But back the the Wood Frog. This species occurs in the rainforest where it is abroad at night seeking insects. It has been seen around lights and smaller individuals must be eaten by large opportunistic Cane Toads, Bufo marinus. You can listen to the call of this frog on the website in the link.

Tuesday, 5 April 2011

A Few Interesting Beetles

For the last month or so this Ground Beetle, Gnathaphanus phillippensis, has been everywhere. We find it in the rainforest as in the Mareeba-Atherton area as well. It is attracted to lights and has been seen in numbers in service stations, around street lights, in shopping centre foyers etc. It is an Australian beetle in the family Carabidae, the Ground Beetles, and probably is responding to the peculiar weather conditions we are experiencing this wet season.
Gnathaphanus phillippensis on the light sheet. The beetles aggregate and remain together for a time.

Ground Beetles are usually predaceous and many have been used to control other insects. Whether the abundance of this beetles will have any effect on the local fauna is yet to be seen.

A nitidulid that lives in palm frond sheaths
Whenever a palm frond falls, and that is often in the wet season, a look on the inside of the sheath usually reveals numbers of this colourful little beetle. It looks like a Rove Beetle but my colleague Tom Weir tells me it is a Sap Beetle, probably the genus Brachypeplus, family Nitidulidae.
Sap Beetles, family Nitidulidae, are small and usually not very colourful. Some species feed on pollen, fungi, vegetable matter; others live in bee's nests. I usually see them on decaying fruit in the bird feeder. Some nitidulids can cause considerable damage to stored dried fruit. But this species seems to live only under the palm sheathes where it is moist. As the fronds dry out, the beetles leave.

A Passalid Beetle
Passalid beetles are called Bess-bugs or Bess Beetles. About 500 species are known in the family Passalidae. There are 35 species in 9 genera recorded from Australia, (Hangay and Zborowski, 2010).

Bess-bugs have a distinct biology. Most species show parental care for eggs and young. They live in and under decaying wood and move around at night. They are infrequently attracted to lights. We find two species in the rainforests around Kuranda. This large one, 43 mm, and a smaller, more slender species about half that size.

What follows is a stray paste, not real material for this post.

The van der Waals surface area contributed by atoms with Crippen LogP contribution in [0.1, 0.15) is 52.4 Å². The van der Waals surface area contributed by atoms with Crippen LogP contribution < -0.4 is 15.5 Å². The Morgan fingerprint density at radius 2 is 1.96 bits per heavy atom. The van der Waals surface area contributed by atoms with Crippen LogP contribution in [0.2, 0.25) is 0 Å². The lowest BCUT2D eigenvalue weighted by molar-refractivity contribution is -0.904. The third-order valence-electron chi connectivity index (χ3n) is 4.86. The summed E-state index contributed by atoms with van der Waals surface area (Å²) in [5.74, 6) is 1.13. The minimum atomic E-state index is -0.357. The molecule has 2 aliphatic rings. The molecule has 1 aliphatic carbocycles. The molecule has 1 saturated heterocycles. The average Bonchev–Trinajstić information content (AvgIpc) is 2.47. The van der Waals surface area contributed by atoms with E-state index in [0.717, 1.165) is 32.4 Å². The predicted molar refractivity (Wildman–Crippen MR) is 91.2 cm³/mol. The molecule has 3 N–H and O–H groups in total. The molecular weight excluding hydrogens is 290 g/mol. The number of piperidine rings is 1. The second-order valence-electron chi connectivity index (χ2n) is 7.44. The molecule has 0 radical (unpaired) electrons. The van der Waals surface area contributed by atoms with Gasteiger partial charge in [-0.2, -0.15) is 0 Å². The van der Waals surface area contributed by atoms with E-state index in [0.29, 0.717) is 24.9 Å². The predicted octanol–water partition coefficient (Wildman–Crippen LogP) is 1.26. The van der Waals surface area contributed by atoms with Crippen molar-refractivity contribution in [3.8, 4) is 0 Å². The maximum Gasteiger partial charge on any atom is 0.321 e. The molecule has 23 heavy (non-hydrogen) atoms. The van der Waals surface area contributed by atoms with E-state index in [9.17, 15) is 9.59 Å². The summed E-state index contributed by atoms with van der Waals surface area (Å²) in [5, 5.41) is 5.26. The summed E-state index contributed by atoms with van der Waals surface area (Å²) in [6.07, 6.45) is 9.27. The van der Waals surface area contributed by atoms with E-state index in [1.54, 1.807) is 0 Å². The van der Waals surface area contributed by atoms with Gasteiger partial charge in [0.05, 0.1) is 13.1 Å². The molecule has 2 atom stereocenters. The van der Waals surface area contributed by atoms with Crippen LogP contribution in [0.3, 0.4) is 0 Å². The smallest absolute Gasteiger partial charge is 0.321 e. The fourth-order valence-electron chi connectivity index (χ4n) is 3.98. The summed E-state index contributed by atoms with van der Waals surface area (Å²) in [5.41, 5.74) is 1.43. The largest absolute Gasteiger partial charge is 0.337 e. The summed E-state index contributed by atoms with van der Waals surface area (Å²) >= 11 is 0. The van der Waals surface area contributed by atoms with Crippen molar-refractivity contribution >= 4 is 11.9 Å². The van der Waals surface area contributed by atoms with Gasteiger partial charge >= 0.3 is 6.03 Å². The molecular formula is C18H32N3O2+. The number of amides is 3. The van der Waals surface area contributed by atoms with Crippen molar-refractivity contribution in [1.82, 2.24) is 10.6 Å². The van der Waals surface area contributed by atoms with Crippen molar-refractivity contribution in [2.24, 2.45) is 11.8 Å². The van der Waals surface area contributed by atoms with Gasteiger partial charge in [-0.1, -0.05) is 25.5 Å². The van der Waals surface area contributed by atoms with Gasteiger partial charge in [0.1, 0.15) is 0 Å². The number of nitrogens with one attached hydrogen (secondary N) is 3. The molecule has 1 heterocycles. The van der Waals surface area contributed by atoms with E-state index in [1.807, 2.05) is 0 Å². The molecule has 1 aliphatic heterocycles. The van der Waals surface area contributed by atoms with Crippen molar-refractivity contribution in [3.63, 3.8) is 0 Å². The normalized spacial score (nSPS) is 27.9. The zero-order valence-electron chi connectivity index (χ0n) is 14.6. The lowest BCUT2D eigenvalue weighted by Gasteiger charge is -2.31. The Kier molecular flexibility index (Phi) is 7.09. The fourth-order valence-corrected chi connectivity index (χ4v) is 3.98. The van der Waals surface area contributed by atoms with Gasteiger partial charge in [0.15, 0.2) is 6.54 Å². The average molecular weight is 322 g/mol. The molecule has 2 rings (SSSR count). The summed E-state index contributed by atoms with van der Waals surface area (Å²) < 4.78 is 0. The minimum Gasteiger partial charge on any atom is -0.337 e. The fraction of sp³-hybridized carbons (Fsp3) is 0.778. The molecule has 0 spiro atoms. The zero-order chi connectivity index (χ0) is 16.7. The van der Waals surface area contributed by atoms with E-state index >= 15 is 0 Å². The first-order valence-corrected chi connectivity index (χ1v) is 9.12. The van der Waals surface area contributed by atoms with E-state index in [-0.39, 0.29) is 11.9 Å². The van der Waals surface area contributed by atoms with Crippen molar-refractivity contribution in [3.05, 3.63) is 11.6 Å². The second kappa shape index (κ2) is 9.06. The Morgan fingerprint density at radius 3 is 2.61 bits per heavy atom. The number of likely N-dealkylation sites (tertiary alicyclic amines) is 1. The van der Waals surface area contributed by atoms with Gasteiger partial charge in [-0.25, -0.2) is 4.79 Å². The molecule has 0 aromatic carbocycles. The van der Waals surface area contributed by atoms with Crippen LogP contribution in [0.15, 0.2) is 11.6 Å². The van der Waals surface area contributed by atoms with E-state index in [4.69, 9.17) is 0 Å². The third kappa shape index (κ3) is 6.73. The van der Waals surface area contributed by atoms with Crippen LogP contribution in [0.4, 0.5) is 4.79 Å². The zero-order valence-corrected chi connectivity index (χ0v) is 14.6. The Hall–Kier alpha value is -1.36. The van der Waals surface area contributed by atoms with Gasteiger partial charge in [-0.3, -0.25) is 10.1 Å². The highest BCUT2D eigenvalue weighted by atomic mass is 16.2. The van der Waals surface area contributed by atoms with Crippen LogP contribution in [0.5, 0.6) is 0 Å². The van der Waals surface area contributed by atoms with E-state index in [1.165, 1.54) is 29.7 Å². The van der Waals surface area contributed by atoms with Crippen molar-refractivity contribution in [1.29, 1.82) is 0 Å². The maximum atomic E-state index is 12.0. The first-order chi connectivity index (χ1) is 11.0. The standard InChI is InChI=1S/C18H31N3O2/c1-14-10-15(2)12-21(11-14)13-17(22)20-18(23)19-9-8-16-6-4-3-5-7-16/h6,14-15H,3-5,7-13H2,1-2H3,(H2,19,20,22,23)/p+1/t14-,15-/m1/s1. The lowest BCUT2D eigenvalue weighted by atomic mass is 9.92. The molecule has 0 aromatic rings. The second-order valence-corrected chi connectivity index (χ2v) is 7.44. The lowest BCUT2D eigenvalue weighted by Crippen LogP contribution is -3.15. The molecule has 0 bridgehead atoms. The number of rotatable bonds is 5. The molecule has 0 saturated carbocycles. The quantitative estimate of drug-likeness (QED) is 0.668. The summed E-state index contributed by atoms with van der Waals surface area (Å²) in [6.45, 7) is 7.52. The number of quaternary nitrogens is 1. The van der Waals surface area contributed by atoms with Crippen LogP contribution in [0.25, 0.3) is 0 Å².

Passalid beetles often carry mites. Some individuals are literally covered with them.

Defensive scratching of a passalid beetle when held in hand. The beetle produces sound by "stridulating". That is, the sound is produced by a rubbing of the wings against the dorsal surface of the abdomen. The larvae can also produce a squeaking sound. Sound is probably important in keeping individuals in contact with one another as well as warding off potential predators.

Hangay, G., Zborowski, P. 2010. A Guide to the Beetles of Australia. CSIRO Publishing, Collingwood, Vic., Pp. 1-238.

An unusual Katydid

Meet Phyllophorella queenslandica Rentz, Su, and Ueshima, the Queensland Small Hooded Katydid. It was only recently described (see Rentz et al., 2009). It is a member of the subfamily Phyllophorinae of the large katydid family, the Tettigoniidae.

Hooded Katydids appear to be most closely related to Bush Katydids of the subfamily Phaneropterinae. They are plant feeders just like most of the Bush Katydids.
Hooded katydids are aptly named. The hoodlike thorax, called the pronotum, is variously developed amongst all the species.
The Phyllophorinae are distributed in the Old World tropical rainforests with species known from the Indo-Malaysian or East Indian region. Twelve genera comprise the group. Some species are among the largest of katydids. The one above is a very large New Guinean representative of the genus Sasima.

Australia has two known phyllophorinae species, P. queenslandica and Siliquofera grandis, the latter a katydid of gigantic size. This giant is known from New Guinea as well as Iron Range in north Queensland. P. queenslandica is known from a few localities from Bamaga in the far north, south to Kuranda along the east coast.

The Phyllophorinae is odd in that males do not possess the usual katydid feature of a stridulatory file and scraper on the left forewing. This is the structure that produces the Calling Song distinctive of each species and important in aiding females to find their mates. How males and females get together in this group is yet to be studied.
However, they do produce a sound. When disturbed, nymphs and adults alike produce a rasping sound by rubbing a series of parallel transverse ridges on the sternum against a series of tubercles on the hind coxae. (See below)
Rentz, D. C. F., Su, Y. N., Ueshima, N. 2009. Studies in Australian Tettigoniidae: The Phyllophorinae (Orthoptera: Tettigoniidae; Phyllophorinae). Zootaxa, 2075: 55-68.